Beavers use castoreum in combination with urine to scent mark their territory. Both beaver sexes have a pair of castor sacs and a pair of anal glands, located in two cavities under the skin between the pelvis and the base of the tail. The castor sacs are not true glands (endocrine or exocrine) on a cellular level, hence references to these structures as preputial glands, castor glands, or scent glands are misnomers.
At least 24 compounds are known constituents of beaver castoreum. Several of these have pheromonal activity, of which the phenols 4-ethylphenol and catechol and the ketones acetophenone and 3-hydroxyacetophenone were strongest. Five additional compounds elicit a weaker response: 4-methylcatechol, 4-methoxyacetophenone, 5-methoxysalicylic acid, salicylaldehyde, and 3-hydroxybenzoic acid. There are also oxygen-containing monoterpenes such as 6-methyl-l-heptanol, 4,6-dimethyl-l-heptanol, isopinocamphone, pinocamphone, and two linalool oxides and their acetates. Other compounds are: benzoic acid, benzyl alcohol, borneol, o-cresol, 4-(4′-hydroxyphenyl)-2-butanone, hydroquinone, phenol. All those compounds are gathered from plant food. It also contains nupharamine alkaloids and castoramine, and cis–cyclohexane-1,2-diol.
In perfumery, the term castoreum refers to the resinoid extract resulting from the dried and alcohol tinctured beaver castor. The dried beaver castor sacs are generally aged for two or more years to mellow.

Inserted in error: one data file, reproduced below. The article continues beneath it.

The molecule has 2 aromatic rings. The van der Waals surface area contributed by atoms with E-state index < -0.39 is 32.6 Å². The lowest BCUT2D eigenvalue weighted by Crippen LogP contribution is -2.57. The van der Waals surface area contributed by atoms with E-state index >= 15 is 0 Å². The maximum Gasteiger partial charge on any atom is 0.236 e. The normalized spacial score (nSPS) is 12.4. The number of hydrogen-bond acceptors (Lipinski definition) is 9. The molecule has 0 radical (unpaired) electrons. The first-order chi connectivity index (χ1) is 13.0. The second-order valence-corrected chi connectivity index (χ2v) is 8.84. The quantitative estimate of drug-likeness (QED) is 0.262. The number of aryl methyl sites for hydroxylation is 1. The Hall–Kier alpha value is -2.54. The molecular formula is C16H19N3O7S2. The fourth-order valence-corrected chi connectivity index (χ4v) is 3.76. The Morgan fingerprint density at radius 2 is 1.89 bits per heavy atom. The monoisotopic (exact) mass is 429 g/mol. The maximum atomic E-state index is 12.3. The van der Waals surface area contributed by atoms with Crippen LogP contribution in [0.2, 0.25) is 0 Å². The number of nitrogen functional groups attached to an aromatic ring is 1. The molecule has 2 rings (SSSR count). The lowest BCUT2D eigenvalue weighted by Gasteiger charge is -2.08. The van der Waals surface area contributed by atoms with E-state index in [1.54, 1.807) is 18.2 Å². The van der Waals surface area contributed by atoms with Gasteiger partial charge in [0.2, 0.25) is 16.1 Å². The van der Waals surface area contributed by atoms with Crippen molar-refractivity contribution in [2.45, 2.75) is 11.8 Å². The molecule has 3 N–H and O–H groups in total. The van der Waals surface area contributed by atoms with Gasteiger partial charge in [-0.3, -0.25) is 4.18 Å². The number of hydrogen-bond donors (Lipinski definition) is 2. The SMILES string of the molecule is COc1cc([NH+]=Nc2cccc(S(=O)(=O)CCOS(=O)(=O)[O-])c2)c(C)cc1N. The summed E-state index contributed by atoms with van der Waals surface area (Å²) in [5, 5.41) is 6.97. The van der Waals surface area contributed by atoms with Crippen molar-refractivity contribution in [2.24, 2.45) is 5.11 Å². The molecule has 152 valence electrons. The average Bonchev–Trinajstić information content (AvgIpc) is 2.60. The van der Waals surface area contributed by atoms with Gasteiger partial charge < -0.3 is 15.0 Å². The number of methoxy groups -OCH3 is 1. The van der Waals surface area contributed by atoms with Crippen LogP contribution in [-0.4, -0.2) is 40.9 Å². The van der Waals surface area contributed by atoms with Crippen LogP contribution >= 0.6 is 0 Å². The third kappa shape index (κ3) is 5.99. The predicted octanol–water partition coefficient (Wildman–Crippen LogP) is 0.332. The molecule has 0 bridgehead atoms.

Castoreum is largely used for its note suggesting leather, typically compounded with other ingredients including top, middle, and base notes. Some classic perfumes incorporating castor are Emeraude, Chanel Antaeus, Cuir de Russie, Magie Noire, Lancôme Caractère, Hechter Madame, Givenchy III, Shalimar, and many “leather” themed compositions.
In the United States, the Food and Drug Administration lists castoreum extract as a generally recognized as safe (GRAS) food additive. In 1965, the Flavor and Extract Manufacturers Association‘s GRAS program (FEMA 2261 and 2262) added castoreum extract and castoreum liquid. Product ingredient lists often refer to it simply as a “natural flavoring.” While it is mainly used in foods and beverages as part of a substitute vanilla flavor, it is less commonly used as a part of a raspberry or strawberry flavoring. The annual industry consumption is very low, around 300 pounds, whereas vanillin is over 2.6 million pounds annually.
Related animal products
- Taxea, a secretion of the badger‘s subcaudal glands comparable in its medicinal use to the better-known castoreum
- Hyraceum, the petrified and rock-like excrement composed of urine and feces excreted by the cape hyrax (Procavia capensis), and a sought-after material that has been used in traditional South African medicine and perfumery
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- BVR HJT
-  United States Patent Application Publication